Kintsugi was accompanied by a period of philosophical revolution. At the end of the 15th century and the beginning of the 16th century a drastic change of the Japanese tea tradition occurred – it was a movement away from pomp towards simplicity, naturalness and recognition of reality – the philosophy of wabi sabi was spread by the tea masters.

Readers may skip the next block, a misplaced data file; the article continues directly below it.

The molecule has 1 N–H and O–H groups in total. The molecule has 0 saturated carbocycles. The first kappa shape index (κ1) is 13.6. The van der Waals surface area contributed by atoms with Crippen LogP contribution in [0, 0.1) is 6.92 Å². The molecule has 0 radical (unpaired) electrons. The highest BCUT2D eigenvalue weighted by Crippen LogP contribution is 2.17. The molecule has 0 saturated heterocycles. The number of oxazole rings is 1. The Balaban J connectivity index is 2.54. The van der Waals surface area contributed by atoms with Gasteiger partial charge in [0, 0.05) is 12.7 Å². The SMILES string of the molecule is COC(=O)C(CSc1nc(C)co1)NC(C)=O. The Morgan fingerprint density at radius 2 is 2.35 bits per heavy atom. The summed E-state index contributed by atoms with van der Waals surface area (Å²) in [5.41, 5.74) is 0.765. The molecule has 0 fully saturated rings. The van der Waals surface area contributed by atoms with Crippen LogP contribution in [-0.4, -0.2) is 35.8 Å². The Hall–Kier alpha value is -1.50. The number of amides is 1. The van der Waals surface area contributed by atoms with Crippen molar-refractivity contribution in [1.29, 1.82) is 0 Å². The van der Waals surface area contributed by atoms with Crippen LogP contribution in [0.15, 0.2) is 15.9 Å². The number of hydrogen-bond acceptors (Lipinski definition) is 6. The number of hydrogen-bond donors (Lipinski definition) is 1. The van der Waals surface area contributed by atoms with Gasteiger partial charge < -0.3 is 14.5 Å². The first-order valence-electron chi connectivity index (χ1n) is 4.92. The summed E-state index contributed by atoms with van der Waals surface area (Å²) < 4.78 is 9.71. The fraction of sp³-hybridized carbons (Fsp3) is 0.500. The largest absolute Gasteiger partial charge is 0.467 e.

Simple tea equipment that was manufactured by local craftsmen was at the center. During this time period a new ceramic technique developed which is known as raku and which is of particular importance for the manufacturing of utensils of the tea ceremony. The raku ceramic was manu- factured with a clay mass rich in chamotte or rather quartz that was then glazed with a lead glaze (traditionally red or black). For firing the clay, the temperatures ranged between 800 to 1000°C. The ceramics were taken out of the oven with tongs while they were still hot. During the cooling process the glaze cracked and formed a characteristic craquelling. Raku ceramics are relatively thick-walled so it survives the temperature shock during the cooling. It also has a porose shard that breaks easily. There might a connection between the evolution of raku and the development of the kintsugi technique which was used to repair broken tea bowls.